himself tumbling head foremost toward a stone wall and heard
the woman say, "Get away from me, you blockhead, or I'll dash
out your brains on that stone wall. You are dumber than the
dumb and not fit to live, and I wish you had never been born."
When the awful
treatment was ended, Edwin was lying in the grass in almost a
helpless condition, but he was left there piteously moaning
while his mother went to find the other children. The baby was
in the house in his crib and was still asleep, and the other
two children, who had been on the opposite side of the house
at play, were standing in full view of the scene. Without a
word of comfort for her suffering child, she told Elmer and
Jennie to go quickly to her room, as she intended to take them
to the country, and the three disappeared to prepare for the
It was some time
before Edwin could arise, but at last, bruised and bleeding,
he got upon his feet and hobbled to a place that was not quite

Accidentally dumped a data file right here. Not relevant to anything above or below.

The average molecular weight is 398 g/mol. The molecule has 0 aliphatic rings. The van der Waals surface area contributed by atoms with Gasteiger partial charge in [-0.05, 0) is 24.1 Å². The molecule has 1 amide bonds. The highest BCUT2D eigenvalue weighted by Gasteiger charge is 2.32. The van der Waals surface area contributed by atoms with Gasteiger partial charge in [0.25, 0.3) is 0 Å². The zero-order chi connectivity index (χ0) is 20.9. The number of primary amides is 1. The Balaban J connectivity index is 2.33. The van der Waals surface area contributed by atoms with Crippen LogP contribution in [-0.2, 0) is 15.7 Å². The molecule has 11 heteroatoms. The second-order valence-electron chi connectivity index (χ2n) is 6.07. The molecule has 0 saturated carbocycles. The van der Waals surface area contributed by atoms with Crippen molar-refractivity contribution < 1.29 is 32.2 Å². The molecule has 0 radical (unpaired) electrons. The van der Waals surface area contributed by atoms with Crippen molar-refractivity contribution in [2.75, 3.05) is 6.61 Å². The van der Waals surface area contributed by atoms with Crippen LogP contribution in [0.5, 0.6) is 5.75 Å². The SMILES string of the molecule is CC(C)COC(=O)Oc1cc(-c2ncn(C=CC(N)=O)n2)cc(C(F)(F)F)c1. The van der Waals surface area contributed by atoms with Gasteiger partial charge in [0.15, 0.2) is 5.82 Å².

so conspicuous. There he was sitting when his mother came from
the house. The baby, then awake and dressed, was sitting in
its carriage, and the other children were by her side. Before
leaving the yard, she called loudly for Edwin, asking where he
was hiding, and as the child came limping toward her, she
threw him a package, saying as she did so: "Here's some dinner
for you and Perry. We'll not be back before night, but you see
to it that you stay right here in the yard. If it rains, you
can crawl in with the dog." Without any other information as
to what she intended to do or where she was going, and without
a word of sympathy, the little group passed through the gate
and were soon out of sight.
To be thus left
alone at so tender an age with no other companions than nature
and the dog, to some might seem cruel, but to Edwin life was
already too full of varied experiences for this fact to make
any material difference in his feelings. He did think,
however, that it was very kind of his mother to leave Perry
and the birds as his companions, and no better company could
he have desired.
The small package
that Edwin had received from his mother was of great interest
to the half-fed child. Knowing that it was intended for the
dog as well as for him, he called for Perry to come, and
together they went to the place beneath the little nest where
the scene of cruelty had occurred the day before.